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Car Show Lingo: Chopped, Channeled and Sectioned

February 3, 2011

When attending car shows that feature customized cars, modified, hot rods, rat rods, lead sleds, mini-truck or any variety of vehicles you will often hear lingo which seems out-of-place.  Why are they talking about pork (chop), television (channel), or sectioning?  The words chop, channel and sectioning refer to body modifications which require a lot of skill, forethought and patience to accomplish.  These concepts and techniques are not for the faint of heart!  There are a lot of considerations to be made, and unless you are a truly skilled cutter, welder and body person it may be better to just appreciate the work performed.

Chopping and Chop-Tops

Chopping a car refers to chopping (or cutting) a section of the window pillars from the front a car to reduce the front surface against the wind.  The builder would remove the windshield, cut anywhere from a few to several inches from the pillars between the doors and windshield, then weld the remaining pillar sections together.  The car would then need a custom windshield, and side windows.  The doors would then have to be adjusted to fit the new roofline, cutting sections of doors which had frames that surrounded the glass.  Quite often the chop would also require modifications to the rear pillars between the doors and the back window, cutting a wedge to allow the roof to bend down to its new line.  Often you will see a car where only the front pillars are cut and door adjusted, the roof would then slope from the original height in the rear to the new lower height  in the front, with a definite ridge where the roof was ‘bent’ to fit.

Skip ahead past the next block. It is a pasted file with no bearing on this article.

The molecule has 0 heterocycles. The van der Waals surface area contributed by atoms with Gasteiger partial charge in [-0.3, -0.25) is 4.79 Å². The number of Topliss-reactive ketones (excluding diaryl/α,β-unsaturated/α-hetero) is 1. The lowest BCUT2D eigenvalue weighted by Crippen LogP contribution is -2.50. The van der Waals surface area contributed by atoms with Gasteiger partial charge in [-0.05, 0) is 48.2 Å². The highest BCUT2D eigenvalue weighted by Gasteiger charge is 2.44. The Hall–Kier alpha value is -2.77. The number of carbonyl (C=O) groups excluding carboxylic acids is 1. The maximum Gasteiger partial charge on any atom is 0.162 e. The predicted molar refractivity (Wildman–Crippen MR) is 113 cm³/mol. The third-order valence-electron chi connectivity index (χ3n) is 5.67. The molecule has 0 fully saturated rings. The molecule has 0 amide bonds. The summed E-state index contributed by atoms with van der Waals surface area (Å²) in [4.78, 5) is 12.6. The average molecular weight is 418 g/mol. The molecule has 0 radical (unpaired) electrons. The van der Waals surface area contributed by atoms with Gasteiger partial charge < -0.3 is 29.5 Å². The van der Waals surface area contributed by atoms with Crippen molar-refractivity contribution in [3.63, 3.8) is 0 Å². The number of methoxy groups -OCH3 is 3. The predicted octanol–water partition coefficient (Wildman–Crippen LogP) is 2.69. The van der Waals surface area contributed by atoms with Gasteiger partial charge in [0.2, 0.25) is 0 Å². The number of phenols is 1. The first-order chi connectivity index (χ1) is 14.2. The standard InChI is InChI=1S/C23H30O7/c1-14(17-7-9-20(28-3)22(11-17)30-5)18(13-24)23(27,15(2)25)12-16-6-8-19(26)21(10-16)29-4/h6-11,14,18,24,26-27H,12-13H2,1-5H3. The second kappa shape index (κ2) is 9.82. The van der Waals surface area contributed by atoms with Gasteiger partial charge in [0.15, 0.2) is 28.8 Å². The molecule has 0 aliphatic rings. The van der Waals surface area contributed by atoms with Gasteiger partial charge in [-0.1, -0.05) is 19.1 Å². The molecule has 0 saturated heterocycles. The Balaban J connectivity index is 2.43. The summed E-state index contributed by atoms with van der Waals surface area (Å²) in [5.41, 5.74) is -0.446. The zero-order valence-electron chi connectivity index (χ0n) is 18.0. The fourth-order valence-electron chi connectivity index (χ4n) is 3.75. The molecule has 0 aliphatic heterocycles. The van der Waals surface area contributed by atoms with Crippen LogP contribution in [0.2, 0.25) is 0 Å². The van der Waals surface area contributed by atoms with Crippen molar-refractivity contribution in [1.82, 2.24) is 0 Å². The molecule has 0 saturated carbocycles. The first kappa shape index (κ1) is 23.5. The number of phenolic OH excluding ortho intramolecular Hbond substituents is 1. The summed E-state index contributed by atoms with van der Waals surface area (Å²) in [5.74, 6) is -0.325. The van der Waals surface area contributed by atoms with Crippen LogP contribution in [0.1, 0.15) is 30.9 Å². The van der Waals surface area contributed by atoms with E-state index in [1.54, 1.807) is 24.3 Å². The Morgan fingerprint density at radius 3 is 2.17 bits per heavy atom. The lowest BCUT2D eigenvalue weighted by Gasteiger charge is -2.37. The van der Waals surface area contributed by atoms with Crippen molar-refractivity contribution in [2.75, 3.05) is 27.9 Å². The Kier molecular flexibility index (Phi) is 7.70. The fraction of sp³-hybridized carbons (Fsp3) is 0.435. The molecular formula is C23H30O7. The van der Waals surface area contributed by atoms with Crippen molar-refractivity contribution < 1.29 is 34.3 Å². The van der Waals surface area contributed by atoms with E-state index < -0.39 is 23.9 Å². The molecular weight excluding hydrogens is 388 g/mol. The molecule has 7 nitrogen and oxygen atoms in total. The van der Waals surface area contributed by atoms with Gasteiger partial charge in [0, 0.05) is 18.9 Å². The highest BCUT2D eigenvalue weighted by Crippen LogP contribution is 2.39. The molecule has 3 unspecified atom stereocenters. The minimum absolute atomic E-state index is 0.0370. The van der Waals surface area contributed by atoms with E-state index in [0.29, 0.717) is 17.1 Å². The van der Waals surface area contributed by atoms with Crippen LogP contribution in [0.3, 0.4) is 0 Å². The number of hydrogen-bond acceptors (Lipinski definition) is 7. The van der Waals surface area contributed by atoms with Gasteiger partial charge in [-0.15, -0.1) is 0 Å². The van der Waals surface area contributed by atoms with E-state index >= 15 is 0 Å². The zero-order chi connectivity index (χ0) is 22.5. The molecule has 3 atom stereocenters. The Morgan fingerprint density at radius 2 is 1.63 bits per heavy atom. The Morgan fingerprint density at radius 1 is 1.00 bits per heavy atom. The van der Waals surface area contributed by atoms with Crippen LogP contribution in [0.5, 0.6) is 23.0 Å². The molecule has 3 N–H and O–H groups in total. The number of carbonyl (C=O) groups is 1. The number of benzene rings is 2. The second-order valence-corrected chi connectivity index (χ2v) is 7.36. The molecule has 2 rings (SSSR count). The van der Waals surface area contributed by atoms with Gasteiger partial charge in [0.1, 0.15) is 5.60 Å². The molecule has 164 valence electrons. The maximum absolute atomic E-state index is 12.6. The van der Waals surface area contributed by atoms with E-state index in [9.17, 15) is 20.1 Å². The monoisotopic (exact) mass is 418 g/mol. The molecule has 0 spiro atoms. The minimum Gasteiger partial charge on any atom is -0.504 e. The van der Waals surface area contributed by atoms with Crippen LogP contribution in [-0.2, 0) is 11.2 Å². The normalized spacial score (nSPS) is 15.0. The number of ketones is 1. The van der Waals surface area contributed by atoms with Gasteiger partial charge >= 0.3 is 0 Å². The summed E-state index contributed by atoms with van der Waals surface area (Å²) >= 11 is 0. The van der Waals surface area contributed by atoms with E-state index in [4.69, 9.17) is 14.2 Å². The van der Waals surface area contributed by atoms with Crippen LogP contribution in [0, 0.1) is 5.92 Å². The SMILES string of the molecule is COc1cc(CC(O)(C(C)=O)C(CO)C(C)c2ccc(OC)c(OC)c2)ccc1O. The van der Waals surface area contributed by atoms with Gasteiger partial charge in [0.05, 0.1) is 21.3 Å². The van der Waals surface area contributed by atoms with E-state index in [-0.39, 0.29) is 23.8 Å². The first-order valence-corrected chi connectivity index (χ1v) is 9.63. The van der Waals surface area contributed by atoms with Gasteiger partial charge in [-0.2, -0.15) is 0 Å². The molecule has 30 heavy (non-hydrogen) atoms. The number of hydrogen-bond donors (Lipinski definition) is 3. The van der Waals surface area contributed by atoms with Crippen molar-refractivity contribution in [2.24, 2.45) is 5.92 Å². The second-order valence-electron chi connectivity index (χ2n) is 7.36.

This process takes on two appeals in the customizing world; first it visually reduces the front of the vehicle above the hood line, and originally more importantly it reduces the wind resistance.  The father of chop-tops is considered by many to be Sam Barris, brother to the famed customizer George Barris.  Sam chopped the front pillars of his brand-new 1949 Mercury and started a craze.

The first group of builders to truly embrace the concept of chop-tops was the salt flats racers, because the shorter windshield and sloped roofline would reduce wind resistance, and increase the speed of the autos as they ran. Many times the top would be chopped to such a degree that only a few inches of windshield would remain, these were known as ‘mail slot windshields’.  Drag racers soon embraced the concept to increase their speeds.

Chopped and Channeled Rat Rod as seen at York NSRA East

Channeling